Magazine of Horror #2

“The Space-Eaters” by Frank Belknap Long (Weird Tales July 1928)
“The Faceless Thing” by Edward D. Hoch
“The Red Room” by H.G. Wells
“Hungary’s Female Vampire” by Dean Lipton
“A Tough Tussle” by Ambrose Bierce (Can Such Things Be?)
“Doorslammer” by Donald A. Wollheim
“The Electric Chair” by George Waight (Weird Tales Jan. 1925)
“The Other One” by Jerryl L. Keane
“The Charmer” by Archie Binns
“Clarissa” by Robert A. W. Lowndes (expanded version of “Gourmet” from Renascence 1946)
“The Strange Ride of Morrowbie Jukes” by Rudyard Kipling (Under the Deodars)

Bill Crider Discovers Digests


F&SF Dec. 1951

Excerpt from our interview with Bill Crider, author of the Dan Rhodes series, for The Digest Enthusiast book five:

“It was when I was in junior high that I really hit my stride, though, and that was thanks to one of those big Groff Conklin anthologies of SF stories, The Big Book of Science Fiction. I thought the stories were wonderful, every one of them. I’ve always been one to read everything in the book, so I read the copyright page and discovered that all the stories had been published in magazines. The next day I was at the local bookstore (yes, even my small East Texas town had one), where I located a couple of digests, The Magazine of Fantasy and Science Fiction and Astounding Science Fiction. I bought those and was soon off on a real binge. I bought every SF digest that I could get my hands on.”

Ellery Queen’s Challenge to the Reader

mercury66Mercury Mystery #66 from 1943 reprints nine stories from the earlier hardback of the same name with 25. Queen’s challenge is simple:

“I’ll change the familiar names of the detectives to ones of my own invention, and I’ll challenge the reader to deduce who the detective is in each story. The only alteration of the original text will be the disguising of the detective’s name.

“[T]here will be clues galore . . . Clues created by the author of the story, lying right there in the author’s own text.”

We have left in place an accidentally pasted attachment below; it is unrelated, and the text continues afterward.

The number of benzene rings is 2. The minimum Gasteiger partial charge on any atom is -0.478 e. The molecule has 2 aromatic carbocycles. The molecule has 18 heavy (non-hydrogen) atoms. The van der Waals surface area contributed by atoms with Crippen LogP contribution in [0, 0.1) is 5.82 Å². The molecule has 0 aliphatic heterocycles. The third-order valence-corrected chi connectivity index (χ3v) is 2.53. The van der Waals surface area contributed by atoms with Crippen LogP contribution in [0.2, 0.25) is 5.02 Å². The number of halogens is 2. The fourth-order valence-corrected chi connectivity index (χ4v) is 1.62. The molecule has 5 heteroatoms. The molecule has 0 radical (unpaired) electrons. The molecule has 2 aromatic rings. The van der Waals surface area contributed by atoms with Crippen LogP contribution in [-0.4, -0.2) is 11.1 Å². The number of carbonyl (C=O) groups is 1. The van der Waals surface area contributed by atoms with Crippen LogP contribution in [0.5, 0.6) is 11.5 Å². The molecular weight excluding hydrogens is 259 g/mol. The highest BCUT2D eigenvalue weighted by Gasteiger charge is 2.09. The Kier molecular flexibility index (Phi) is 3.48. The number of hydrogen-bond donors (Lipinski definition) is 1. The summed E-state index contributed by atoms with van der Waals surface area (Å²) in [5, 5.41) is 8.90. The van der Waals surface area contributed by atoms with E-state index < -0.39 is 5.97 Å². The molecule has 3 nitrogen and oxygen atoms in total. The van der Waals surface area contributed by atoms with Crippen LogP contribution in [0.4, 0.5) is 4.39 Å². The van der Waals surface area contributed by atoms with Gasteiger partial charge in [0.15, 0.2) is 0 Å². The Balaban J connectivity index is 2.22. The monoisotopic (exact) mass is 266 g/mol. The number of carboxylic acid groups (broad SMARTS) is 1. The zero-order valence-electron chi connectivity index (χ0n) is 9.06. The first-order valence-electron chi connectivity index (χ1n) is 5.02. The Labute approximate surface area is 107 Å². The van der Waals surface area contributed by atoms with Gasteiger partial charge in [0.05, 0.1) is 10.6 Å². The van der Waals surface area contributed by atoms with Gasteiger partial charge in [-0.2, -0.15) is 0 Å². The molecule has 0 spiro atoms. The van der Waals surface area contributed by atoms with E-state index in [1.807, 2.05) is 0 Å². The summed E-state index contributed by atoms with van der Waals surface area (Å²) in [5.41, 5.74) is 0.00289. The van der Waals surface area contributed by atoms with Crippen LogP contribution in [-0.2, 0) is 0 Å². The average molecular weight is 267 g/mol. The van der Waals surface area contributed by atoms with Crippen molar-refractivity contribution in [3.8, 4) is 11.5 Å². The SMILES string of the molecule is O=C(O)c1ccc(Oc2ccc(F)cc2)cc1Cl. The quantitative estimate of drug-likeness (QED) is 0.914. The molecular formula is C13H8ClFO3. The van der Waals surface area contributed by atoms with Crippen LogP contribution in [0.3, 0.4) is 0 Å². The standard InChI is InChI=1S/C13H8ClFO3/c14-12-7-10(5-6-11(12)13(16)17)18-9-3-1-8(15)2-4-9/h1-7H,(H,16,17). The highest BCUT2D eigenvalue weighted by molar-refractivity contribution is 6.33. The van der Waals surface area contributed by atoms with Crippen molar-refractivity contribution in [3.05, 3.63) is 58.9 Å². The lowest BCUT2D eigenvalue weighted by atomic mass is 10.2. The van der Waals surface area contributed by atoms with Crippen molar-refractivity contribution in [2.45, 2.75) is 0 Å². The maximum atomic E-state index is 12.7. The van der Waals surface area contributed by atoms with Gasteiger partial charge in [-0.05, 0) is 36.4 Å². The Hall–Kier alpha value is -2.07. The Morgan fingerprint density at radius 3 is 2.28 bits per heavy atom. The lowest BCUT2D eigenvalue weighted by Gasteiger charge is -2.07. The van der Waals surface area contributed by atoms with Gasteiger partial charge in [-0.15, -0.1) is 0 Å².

Steve Carper explores this forgotten beauty and others in his article “The Riddle of the Ellery Queen Selects Series” in The Digest Enthusiast book five.

Magazine of Horror #1

“The Man with a Thousand Legs” by Frank Belknap Long (Weird Tales Aug. 1927)
”A Thing of Beauty” by Wallace West
“The Yellow Sign” by Robert W. Chambers (The King in Yellow)
”The Maze and the Monster” by Edward D. Hoch
“The Death of Halpin Frayser”by Ambrose Bierce (Can Such Things Be?)
”Babylon 70 M.” by Donald A. Wollheim
“The Inexperienced Ghost” by H.G. Wells (Twelve Stories and a Dream)
”The Unbeliever” by Robert Silverberg
“Fidel Bassin” by W. J. Stamper (Weird Tales July 1925)
“The Last Dawn” by Frank Lillie Pollock (Argosy June 1906)
“The Undying Head” by Mark Twain (Life on the Mississippi)

Opening Lines

magabook_1Selected from a digest featured in The Digest Enthusiast book four:

“The air of the city’s cheapest flophouse was thick with the smells of harsh antiseptic and unwashed bodies. The early Christmas snowstorm had driven in every bum who could steal or beg the price of admission, and the long rows of cots were filled with fully clothed figures.”

“Badge of Infamy” by Lester del Rey Galaxy Magabook #1

Lorrie McLaughlin’s The Way Out

suspense_4Stories from Suspense Magazine #4 Winter 1952: “The Way Out “by Lorrie McLaughlin

The final story of the Suspense digests is a “storyette,” a filler for the final page. With only a single page to work with McLaughlin does a fine job setting up a desperate situation, planning its aftermath, and taking the fatal last step from which there is no return.

Galaxy Novel #31

gn31Opening lines of Shambleau by C.L. Moore, reprinted as Galaxy Novel #31 in 1958:

“Man has conquered space before. You may be sure of that. Somewhere beyond the Egyptians, in that dimness out of which come echoes of half-mythical names—Atlantis, Mu—somewhere back of history’s first beginnings there must have been an age when mankind, like us today, built cities of steel to house its star-roving ships and knew the names of the planets in their own native tongues—heard Venus’ people call their wet world “Sha-ardol” in that soft, sweet slurring speech and mimicked Mars’ gutteral “Lakkdiz” from the harsh tongues of Mars’ dryland dwellers.”

Barry Baskerville #5

BarryB5Paperback Parade and The Digest Enthusiast contributor Richard L. Kellogg is also the author of the Barry Baskerville series, starring a boy detective inspired by Sherlock Holmes, and illustrated by Gary Kato. Kellogg’s fifth book in the series, Barry Baskerville’s Marvelous Memory, has just been released by Airship 27 and is available from Amazon for $10.99.

Black Cat Mystery Magazine #1 Winter 2017/2018

The Cat’s Perch by John Gregory Betancourt and Carla Coupe
“Getting Away” Alan Orloff
“Fairy Tale” by Art Taylor
“Eb and Flo” by Josh Pachter
“Crazy Cat Lady” by Barb Goffman
“A Pie to Die For” by Meg Opperman
“Murder at Madame Tussaud’s” by Dan Andriacco
“Rooster Creek” by John M. Floyd
“Don’t Bank on It” by Jack Halliday
“Dixie Quickies” by Michael Bracken
“Flight to the Flirty Flamingo” by Kaye George
“The Italian Tile Mystery” by John Holding (Classic Reprint from EQMM Sept. 1961)
“Beside a Flowering Wall” by Fletcher Flora (Classic Reprint from AHMM April 1968)
“The ABCs of Murder” by Josh Pachter (verse)

Black Cat Mystery Magazine #1 Winter 2017/2018
Publisher: Wildside Press LLC
Editors: John Gregory Betancourt and Carla Coupe
Cover: Fotolia
6” x 9” 150 pages, $12.00 POD, $3.99 Kindle
Wildside Press website